My first monograph, Walking Through History: Topography and Identity in the Works of Ingeborg Bachmann and Thomas Bernhard, was the winner of the 2011 Peter Lang Young Scholars Competition in German Studies and was published in 2013.
The post-war landscape of Europe is unthinkable without the voices of the Austrian writers Ingeborg Bachmann (1926-1973) and Thomas Bernhard (1931-1989). Their work, coming after the devastation wrought by the Second World War and the Holocaust, is rooted in a specifically Austrian context of repression of this traumatic historical legacy. In post-war Austria, discourse on the recent past may have been dominated by silence, but the legacy of this past was all too apparent in the country’s ruined and speedily reconstructed cityscapes.
In this book I investigate Bachmann’s and Bernhard’s treatment of two fundamental aspects of the Austrian historical legacy: the trauma of the war and the desire to return to an ideal homeland, known as ‘Haus Österreich’. Following a methodology based on Freud and Benjamin, this comparative study demonstrates that the confrontation with Austria’s troubled history occurs through the protagonists’ ambivalent encounter with the landscape or cityscape that they inhabit, travel or return to. The book demonstrates the centrality of topography on both thematic and structural levels in the authors’ prose works, as a mode of confronting the past and making sense of the present.
"Krylova’s theoretical grounds are clearly laid out in her introduction. Her analysis is engendered by and contributes to what is called ‘the topographical turn’ [...]. Events, then, are written into and retained within the landscape, but also written into and retained within the psyche; to walk the landscape is, therefore, to explore the psyche; and the landscape, as well as the mind, can be a site of traumatic inscription — a Symptomkörper [body of symptoms] in search of the talking cure of a walking tour. Krylova, in pointing to all of this, is that curative walker, reconnecting displaced symptoms with their traumatic origins. And her analysis goes further: the landscape is not a passive receptacle of traumatic affects, nor is it a mere mirror of individual and collective trauma; for Krylova, it is ‘pathologizing and pathogenic’ (Topography, p. 22), infecting those who inhabit it. For this reason, as she later argues, protagonists elicit a complex range of what are termed ‘psychotopographic’ responses to their environments (Topography, p. 20). It is the aim of the book to unfurl and ground those responses. [...] The book is structured in a clever and reader-friendly way. [...] ‘Österreich — das ist etwas, das immer weitergeht für mich’ [For me, Austria is something that continues, on and on] (Topography, p. 249), says Bachmann, says Krylova, before extending her ‘peripatetic working through of topography’ (Topography, p. 250) to present-day Austria, including in her framework the burial of Otto von Habsburg and Vienna’s contemporary Holocaust memorials. Krylova’s walk through history is, logically, ongoing; the uncovering and re-covering of the past in the present, a process that ‘immer weitergeht’ [continues, on and on]." Caitriona Leahy, ‘‘Drei Wege zu Bachmann’: The Topography of Recent Criticism’, Austrian Studies 21, 2013, 201-215.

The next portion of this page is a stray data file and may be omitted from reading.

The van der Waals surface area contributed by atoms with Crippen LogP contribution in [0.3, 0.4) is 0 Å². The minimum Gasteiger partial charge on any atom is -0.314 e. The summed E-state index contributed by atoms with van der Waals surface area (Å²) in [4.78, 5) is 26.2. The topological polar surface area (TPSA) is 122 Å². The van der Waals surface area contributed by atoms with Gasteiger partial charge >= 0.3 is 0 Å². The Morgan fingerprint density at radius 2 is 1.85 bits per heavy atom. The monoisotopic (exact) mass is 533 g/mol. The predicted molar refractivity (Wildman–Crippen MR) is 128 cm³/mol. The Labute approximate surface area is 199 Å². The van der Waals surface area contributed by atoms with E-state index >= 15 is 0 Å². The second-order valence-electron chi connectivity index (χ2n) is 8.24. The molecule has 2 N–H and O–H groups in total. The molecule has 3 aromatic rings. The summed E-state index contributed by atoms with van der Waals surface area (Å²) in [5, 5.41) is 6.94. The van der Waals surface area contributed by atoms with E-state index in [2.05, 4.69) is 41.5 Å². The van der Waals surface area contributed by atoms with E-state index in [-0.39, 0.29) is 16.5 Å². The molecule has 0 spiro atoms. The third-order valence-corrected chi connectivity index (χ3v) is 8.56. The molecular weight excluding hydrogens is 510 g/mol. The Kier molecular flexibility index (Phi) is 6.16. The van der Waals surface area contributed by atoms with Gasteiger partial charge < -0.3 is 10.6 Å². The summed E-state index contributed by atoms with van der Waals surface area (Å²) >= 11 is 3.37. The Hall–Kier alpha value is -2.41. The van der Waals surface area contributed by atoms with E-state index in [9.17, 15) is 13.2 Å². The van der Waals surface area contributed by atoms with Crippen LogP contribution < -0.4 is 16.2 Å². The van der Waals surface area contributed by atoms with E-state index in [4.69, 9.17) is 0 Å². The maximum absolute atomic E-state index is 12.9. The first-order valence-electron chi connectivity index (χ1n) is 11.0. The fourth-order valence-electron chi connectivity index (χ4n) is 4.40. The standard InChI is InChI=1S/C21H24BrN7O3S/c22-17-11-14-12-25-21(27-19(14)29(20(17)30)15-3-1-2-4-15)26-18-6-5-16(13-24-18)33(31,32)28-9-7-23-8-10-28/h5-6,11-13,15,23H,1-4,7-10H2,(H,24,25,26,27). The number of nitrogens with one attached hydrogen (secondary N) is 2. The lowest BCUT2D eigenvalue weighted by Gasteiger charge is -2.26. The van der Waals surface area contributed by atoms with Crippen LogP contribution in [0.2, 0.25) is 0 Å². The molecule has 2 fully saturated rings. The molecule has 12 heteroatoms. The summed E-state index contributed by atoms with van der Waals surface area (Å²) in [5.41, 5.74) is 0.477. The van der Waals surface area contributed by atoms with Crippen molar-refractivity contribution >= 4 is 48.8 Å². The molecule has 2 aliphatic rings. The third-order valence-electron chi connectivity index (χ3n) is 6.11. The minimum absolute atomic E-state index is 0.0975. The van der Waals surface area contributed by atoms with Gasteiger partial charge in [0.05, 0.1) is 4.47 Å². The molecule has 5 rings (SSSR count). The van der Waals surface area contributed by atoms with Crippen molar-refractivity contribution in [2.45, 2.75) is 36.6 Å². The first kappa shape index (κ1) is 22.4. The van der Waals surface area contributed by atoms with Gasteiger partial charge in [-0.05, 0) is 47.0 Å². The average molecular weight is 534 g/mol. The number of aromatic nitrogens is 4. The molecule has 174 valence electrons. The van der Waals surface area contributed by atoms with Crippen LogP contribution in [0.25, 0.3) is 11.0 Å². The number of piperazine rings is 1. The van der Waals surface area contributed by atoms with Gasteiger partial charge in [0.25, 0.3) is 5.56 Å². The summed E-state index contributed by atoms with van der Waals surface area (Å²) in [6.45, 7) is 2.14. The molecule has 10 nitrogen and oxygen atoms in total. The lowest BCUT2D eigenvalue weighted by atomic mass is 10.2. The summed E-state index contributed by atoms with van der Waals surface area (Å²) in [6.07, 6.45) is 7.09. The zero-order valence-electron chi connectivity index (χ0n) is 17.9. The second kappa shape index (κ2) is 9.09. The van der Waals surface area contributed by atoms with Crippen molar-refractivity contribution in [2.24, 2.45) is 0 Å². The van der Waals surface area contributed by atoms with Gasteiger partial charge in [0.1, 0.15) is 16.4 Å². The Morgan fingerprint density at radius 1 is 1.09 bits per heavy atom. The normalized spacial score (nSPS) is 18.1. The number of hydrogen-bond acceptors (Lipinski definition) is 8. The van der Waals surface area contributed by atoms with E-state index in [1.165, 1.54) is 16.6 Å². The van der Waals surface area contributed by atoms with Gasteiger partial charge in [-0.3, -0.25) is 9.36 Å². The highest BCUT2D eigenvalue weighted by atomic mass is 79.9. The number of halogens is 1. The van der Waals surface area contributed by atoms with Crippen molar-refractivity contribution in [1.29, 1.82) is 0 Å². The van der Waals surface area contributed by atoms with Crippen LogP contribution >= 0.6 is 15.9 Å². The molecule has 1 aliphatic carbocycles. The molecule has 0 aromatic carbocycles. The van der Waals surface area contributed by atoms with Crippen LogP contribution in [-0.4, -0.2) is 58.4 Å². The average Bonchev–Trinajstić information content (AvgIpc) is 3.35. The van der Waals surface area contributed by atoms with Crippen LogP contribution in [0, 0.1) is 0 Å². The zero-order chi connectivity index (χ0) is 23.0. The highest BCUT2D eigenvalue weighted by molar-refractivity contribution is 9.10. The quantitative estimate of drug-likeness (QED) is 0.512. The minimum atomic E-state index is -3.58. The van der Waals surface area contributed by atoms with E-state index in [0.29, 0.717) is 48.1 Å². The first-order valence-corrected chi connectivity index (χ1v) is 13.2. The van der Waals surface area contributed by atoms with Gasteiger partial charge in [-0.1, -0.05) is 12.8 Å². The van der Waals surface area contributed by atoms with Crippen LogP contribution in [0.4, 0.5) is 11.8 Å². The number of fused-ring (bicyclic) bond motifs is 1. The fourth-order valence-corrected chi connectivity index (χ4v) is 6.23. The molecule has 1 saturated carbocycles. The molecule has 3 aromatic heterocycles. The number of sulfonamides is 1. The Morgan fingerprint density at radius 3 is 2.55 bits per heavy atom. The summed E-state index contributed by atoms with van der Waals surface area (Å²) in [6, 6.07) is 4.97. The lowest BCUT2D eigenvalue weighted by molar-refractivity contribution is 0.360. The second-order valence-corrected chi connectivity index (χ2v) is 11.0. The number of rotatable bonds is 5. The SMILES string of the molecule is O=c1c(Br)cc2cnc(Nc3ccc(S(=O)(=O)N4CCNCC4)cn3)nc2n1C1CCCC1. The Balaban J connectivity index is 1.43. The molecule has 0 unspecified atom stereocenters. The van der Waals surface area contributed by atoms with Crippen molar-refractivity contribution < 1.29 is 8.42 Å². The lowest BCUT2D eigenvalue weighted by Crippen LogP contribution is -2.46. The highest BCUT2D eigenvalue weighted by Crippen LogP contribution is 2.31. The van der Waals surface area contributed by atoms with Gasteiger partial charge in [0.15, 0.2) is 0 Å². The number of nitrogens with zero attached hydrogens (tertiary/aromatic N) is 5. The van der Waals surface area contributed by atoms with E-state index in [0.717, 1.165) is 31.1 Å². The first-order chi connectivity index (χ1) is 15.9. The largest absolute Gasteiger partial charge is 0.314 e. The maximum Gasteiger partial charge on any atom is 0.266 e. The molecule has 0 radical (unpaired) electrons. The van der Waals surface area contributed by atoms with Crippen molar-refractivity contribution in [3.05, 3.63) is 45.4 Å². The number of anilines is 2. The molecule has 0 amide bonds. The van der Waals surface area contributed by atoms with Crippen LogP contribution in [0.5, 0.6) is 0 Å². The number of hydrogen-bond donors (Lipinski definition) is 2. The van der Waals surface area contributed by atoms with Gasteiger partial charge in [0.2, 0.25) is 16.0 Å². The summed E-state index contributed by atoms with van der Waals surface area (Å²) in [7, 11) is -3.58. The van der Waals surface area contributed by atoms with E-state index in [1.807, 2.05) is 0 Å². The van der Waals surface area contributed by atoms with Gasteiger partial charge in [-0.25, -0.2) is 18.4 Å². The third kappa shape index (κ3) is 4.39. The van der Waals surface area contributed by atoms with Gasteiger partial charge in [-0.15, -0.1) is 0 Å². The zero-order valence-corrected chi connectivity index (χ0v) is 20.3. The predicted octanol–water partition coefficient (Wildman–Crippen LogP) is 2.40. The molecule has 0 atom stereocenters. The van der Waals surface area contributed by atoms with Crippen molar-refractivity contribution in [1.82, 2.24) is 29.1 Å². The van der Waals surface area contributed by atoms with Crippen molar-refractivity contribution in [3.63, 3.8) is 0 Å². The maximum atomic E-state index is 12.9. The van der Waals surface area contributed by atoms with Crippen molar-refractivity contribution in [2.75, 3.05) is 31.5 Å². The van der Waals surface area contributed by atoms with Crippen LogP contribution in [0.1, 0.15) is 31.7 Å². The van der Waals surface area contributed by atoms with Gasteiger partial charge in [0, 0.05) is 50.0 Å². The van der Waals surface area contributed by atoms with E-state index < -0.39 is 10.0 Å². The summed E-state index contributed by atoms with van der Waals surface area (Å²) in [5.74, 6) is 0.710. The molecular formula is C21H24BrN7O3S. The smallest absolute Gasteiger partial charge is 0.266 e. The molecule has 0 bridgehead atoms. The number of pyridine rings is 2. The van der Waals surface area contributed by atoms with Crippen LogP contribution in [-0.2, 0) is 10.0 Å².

"Katya Krylova [...] shows how the suppressed Austrian war trauma may be traced through the literary depiction of land- and cityscapes, enhancing understanding of the present." Ulrike Zitzlsperger, ‘German Studies: Literature, 1945 to 1990’, The Year's Work in Modern Language Studies 75, 2015 (survey year 2013), 476-486.
Please visit this Peter Lang webpage to order the book or to request a review copy.